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Substitute Teacher Gets Jail Time for Showing Indecent Film in Class

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By Christopher Coble, Esq. on March 11, 2015 1:06 PM

A former substitute teacher has been sentenced to jail for showing an obscene movie to students in class.

Ex-substitute Spanish teacher Sheila Kearns of Columbus, Ohio, who couldn't speak Spanish, showed five classes of high school students a movie called "The ABCs of Death," which portrayed bizarre deaths, full-frontal nudity, and sex acts. She was charged with five counts of felony disseminating matter harmful to juveniles, convicted of four counts, and sentenced to 90 days in jail, The Columbus Dispatch reports.

What did Kearns have to say in her defense? And why is what she did illegal?

The Statute

The Ohio statute the teacher was convicted under, Section 2907.31, states, "No person, with knowledge of its character or content, shall recklessly ... disseminate, provide, exhibit, rent, or present to a juvenile, a group of juveniles ... any material or performance that is obscene or harmful to juveniles." Section 2907.1 defines materials obscene and harmful to juveniles as "describing or representing nudity, sexual conduct, sexual excitement, or sado-masochistic abuse."

The movie clearly fit the definition of materials obscene and harmful to juveniles, depicting many very violent deaths and very explicit sexual acts.

Hear No Evil, See No Evil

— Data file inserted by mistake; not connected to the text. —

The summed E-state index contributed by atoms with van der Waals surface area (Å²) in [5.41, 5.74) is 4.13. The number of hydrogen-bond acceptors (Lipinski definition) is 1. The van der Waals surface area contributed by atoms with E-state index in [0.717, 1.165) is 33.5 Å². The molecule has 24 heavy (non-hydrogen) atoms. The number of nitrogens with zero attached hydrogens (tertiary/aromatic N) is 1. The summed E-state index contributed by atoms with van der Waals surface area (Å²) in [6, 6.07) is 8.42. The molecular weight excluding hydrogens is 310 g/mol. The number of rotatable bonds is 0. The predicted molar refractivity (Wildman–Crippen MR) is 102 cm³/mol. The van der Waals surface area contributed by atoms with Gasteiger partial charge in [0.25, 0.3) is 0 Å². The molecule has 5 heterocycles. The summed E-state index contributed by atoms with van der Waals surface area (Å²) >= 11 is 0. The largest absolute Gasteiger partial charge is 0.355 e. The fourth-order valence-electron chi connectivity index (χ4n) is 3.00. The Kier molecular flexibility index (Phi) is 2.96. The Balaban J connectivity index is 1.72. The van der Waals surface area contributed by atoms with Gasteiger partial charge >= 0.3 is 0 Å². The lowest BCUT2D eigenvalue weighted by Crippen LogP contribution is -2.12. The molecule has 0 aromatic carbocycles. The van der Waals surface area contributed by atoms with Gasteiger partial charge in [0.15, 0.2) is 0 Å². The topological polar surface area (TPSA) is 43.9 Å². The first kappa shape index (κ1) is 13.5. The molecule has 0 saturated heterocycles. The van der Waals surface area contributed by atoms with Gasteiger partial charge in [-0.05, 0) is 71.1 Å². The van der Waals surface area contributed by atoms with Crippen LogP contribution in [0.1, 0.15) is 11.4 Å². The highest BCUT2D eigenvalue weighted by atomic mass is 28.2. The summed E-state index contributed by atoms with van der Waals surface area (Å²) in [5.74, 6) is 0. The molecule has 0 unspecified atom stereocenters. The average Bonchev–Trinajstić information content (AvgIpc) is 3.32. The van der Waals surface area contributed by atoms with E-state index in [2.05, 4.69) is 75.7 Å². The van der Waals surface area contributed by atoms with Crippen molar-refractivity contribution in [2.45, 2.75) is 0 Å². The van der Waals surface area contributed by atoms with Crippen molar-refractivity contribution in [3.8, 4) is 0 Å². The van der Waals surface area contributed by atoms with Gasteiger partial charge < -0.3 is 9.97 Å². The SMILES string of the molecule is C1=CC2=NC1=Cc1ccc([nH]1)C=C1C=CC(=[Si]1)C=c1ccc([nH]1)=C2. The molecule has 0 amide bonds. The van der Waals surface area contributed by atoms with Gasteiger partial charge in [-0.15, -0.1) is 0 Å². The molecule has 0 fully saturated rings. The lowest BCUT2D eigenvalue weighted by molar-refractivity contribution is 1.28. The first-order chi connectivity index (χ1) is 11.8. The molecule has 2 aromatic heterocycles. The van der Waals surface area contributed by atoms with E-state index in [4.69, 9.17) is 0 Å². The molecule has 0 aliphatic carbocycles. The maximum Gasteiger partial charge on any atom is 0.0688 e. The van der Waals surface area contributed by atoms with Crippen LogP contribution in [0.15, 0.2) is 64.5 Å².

The statute requires that the accused have "knowledge of the character or content" of the video. This means if someone didn't know that the video had explicit materials, then she wouldn't be guilty under the law.

In her defense, Kearns claimed that she never watched the movie. Even though she showed the movie five times throughout the day, she argued that she stood with her back to the screen and never knew that the movie contained nudity, sex, and grisly deaths.

The jury, apparently, did not believe her story. It seems they gave her the benefit of the doubt that she may not have known what was in the movie the first time she showed it; however, they seemed incredulous that she could've remained ignorant during the next four showings. Kearns was acquitted of the first count, but convicted of the next four counts for each subsequent showing.

While not all states have the same law prohibiting the dissemination of indecent material to minors, teachers may want to be careful what movies they show in class, or it could potentially land them in jail. (Now that I think of it, my high school English teacher probably shouldn't have shown us "A Clockwork Orange"...)

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